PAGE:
Our simple definition is this: Attention is focused mental engagement on a particular item of information. Items come into our awareness, we attend to a particular item, and then we decide whether to act. Attention occurs between a relatively unconscious narrowing phase in which we screen out most of the sensory inputs around us (we are aware of many things, but not paying attention to them), and a decision phase, in which we decide to act on the attention-getting information. Without both phases, there is no attention.

Awareness become attention when information reaches a threshold of meaning and spurs the potential for action.

You can throw oodles of information into a person’s awareness. The problem is that everybody is doing it. Awareness is vague, general information, and doesn’t by itself catalyze any action. Attention is targeted and specific. It gets people moving. In a simple analogy, awareness is the target, and attention is the bull’s -eye.

Thomas H. Davenport and John C. Beck, The Attention Economy

A NEXT STEP

In your next leadership meeting, gather the last 4 weeks of Sunday morning bulletins. On a whiteboard, list every announcement made in the last month. Note recurring announcements.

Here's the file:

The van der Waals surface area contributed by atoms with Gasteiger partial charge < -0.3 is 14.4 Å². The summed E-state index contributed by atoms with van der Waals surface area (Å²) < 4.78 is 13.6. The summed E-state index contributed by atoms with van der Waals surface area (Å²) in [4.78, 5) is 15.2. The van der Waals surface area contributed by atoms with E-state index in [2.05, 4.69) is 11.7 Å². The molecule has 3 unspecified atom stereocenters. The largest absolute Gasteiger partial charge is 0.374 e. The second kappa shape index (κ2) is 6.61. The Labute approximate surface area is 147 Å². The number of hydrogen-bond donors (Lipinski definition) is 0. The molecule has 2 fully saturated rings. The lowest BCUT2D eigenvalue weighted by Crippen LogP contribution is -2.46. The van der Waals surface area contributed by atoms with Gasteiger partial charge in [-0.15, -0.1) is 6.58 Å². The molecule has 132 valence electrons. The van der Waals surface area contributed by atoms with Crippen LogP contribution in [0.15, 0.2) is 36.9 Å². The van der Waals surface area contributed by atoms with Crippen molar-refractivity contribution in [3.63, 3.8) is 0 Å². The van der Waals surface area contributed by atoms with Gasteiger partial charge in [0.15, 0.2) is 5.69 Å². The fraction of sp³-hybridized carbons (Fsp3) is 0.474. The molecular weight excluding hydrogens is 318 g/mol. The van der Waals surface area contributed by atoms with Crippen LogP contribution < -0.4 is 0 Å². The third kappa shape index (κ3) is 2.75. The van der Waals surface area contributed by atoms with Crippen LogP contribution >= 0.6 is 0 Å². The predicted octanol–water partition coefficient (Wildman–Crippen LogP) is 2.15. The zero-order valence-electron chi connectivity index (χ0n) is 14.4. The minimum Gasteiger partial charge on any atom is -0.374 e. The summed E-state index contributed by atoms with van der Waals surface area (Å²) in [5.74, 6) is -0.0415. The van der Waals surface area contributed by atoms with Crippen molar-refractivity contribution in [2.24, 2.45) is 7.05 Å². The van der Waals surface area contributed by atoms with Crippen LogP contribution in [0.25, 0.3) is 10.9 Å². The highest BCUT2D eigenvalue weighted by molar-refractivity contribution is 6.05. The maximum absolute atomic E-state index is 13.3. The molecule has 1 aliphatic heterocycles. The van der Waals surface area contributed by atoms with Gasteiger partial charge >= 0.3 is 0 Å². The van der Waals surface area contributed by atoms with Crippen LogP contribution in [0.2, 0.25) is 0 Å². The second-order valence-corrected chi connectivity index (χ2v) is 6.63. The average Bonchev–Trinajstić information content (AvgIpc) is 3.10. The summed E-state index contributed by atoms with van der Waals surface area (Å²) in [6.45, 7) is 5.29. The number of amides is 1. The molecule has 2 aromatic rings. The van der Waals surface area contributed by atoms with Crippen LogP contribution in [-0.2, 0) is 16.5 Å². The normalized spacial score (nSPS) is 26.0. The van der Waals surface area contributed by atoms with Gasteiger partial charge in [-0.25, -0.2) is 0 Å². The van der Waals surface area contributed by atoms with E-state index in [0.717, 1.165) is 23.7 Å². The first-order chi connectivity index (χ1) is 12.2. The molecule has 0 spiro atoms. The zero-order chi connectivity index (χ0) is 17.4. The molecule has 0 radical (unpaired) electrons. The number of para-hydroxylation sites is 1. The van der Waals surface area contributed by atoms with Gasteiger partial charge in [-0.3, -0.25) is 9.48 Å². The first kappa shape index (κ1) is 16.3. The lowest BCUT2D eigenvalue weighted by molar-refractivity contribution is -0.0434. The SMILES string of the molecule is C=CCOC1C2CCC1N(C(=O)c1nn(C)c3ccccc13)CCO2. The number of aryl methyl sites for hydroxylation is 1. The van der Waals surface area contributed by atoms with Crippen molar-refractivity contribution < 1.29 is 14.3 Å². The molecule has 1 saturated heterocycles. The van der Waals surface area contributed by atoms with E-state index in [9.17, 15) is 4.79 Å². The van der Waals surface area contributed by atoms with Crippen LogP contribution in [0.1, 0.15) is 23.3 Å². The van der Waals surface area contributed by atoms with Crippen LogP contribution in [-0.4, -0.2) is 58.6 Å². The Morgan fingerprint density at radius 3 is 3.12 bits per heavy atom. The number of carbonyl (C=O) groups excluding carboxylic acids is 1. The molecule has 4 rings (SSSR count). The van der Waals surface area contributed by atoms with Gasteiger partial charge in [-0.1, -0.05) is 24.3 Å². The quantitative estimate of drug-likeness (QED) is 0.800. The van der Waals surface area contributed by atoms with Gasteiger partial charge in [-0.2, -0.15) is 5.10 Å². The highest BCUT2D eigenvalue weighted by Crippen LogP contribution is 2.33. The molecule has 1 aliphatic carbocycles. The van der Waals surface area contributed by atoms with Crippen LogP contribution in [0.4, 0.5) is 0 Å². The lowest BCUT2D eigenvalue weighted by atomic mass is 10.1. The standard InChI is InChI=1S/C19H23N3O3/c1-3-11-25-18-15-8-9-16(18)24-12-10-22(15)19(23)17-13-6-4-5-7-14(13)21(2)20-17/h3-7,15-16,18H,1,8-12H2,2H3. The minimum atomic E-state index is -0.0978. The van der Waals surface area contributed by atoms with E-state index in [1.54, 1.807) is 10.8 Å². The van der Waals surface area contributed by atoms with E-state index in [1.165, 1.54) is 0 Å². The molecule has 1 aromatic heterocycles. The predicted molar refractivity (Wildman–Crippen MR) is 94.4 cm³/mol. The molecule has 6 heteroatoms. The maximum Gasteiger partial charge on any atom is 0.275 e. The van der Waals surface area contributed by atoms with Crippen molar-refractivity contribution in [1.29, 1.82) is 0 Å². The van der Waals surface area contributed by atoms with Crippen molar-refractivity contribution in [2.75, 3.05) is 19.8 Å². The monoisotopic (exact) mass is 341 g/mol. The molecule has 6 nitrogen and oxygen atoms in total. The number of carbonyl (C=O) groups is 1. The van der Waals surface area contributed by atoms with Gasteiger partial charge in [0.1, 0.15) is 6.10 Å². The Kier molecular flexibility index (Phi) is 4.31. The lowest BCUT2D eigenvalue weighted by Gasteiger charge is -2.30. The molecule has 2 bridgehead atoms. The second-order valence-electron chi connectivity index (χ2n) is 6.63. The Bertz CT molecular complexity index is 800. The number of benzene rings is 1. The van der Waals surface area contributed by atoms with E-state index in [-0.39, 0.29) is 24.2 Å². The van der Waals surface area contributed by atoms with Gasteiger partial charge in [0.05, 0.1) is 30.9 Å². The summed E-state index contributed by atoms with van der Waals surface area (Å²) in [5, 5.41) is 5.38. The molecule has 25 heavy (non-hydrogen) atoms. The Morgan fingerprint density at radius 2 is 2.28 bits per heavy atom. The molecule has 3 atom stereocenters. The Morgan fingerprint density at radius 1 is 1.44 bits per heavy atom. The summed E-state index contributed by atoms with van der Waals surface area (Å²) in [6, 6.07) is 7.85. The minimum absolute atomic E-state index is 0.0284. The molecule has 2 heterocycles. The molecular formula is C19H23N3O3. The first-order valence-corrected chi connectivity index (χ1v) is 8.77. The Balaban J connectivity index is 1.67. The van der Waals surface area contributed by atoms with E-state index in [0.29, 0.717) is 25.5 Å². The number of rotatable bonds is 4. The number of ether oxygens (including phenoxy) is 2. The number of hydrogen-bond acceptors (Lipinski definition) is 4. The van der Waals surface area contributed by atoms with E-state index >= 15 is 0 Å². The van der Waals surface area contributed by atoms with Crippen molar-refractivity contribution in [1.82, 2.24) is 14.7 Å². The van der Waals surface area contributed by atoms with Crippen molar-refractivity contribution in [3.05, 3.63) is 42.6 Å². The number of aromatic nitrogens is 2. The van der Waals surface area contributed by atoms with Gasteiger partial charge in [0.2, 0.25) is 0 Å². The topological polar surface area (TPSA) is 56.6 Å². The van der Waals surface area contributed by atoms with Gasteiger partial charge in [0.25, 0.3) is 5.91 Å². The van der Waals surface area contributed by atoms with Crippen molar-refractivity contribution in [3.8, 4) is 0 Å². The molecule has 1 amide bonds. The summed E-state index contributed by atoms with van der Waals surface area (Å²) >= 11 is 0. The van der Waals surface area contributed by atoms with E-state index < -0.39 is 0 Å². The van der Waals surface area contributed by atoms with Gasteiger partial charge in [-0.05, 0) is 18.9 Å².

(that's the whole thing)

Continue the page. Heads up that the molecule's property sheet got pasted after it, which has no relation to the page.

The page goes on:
Next rate the attentiveness to each of these announcements (from 1 to 5) in the following seven categories:

  1. Verbal Support (1 – no verbal support given to this announcement, 5 – this announcement got a sermon mention)
  2. Visual Support (1 – there are no bulletin or screen graphics for this announcement, 5 – this has it’s own logo and visual identity)
  3. Ministry Support (1 – this is a general announcement with no ONE ministry or leader giving oversight, 5 – this is directly connected to a ministry and/or leader)
  4. Next-Step Support (1 – there was nothing for the reader to actually do, just something to know, 5 – there was a clear next-step communicated)
  5. Vision Support (1 – we loosely connect this to the future, but in reality this is more connected to the past, 5 – this clearly points to God’s vision for the church)